Total Solar Eclipse - July 2, 2019
The Sun’s corona is only visible during a total eclipse, when the Moon obscures the Sun’s bright face, revealing its dimmer surrounding atmosphere. The crown-like corona is pearly-white. This photo was taken during a total solar eclipse on Tuesday, July 2, 2019, from the National Science Foundation’s (NSF) Cerro Tololo Inter-American Observatory. The observatory is located in the foothills of the Andes, 7,241 feet (2200 meters) above sea level in the Coquimbo Region of northern Chile. A total solar eclipse was visible across parts of Chile and Argentina, while a partial eclipse was visible across much of South America.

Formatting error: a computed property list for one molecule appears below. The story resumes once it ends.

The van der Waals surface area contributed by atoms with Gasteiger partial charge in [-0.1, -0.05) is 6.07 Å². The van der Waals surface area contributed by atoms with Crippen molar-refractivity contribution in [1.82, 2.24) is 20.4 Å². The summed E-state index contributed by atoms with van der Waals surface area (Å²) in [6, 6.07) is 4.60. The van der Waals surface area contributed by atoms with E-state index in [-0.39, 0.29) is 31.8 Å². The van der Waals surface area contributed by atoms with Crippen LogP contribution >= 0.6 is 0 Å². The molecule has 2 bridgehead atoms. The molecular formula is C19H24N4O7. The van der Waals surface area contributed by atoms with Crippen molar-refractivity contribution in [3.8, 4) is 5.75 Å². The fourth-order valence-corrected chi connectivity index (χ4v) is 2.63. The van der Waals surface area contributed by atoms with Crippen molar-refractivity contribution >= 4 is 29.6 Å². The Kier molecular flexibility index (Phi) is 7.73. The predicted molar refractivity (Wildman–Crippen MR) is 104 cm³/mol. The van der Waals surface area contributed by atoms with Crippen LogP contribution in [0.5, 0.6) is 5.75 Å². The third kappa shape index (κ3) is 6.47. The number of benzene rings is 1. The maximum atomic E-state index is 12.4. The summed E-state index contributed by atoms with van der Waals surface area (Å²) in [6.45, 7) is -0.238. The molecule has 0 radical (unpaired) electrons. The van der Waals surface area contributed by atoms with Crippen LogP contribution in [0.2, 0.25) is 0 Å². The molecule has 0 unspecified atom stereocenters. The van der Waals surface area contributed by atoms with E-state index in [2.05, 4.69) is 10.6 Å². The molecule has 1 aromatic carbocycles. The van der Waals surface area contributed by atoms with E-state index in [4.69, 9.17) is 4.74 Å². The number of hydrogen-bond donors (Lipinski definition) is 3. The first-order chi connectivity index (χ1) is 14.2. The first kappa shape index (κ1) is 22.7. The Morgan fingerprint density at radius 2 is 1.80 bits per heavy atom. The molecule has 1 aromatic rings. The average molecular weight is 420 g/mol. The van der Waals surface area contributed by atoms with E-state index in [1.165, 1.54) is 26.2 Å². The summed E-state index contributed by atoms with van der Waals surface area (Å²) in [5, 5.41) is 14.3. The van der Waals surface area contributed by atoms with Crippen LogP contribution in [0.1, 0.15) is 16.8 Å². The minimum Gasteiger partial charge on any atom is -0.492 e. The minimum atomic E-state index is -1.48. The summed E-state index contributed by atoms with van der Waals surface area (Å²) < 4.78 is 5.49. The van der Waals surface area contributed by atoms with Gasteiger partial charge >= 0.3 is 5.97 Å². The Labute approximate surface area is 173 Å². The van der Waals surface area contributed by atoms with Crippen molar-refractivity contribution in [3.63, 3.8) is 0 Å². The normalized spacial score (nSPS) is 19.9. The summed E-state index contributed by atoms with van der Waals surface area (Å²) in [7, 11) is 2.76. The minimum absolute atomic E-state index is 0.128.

Credit: NASA/Goddard/Rebecca Roth
NASA Goddard Space Flight Center enables NASA’s mission through four scientific endeavors: Earth Science, Heliophysics, Solar System Exploration, and Astrophysics. Goddard plays a leading role in NASA’s accomplishments by contributing compelling scientific knowledge to advance the Agency’s mission.
Follow us on Twitter
Like us on Facebook
Find us on Instagram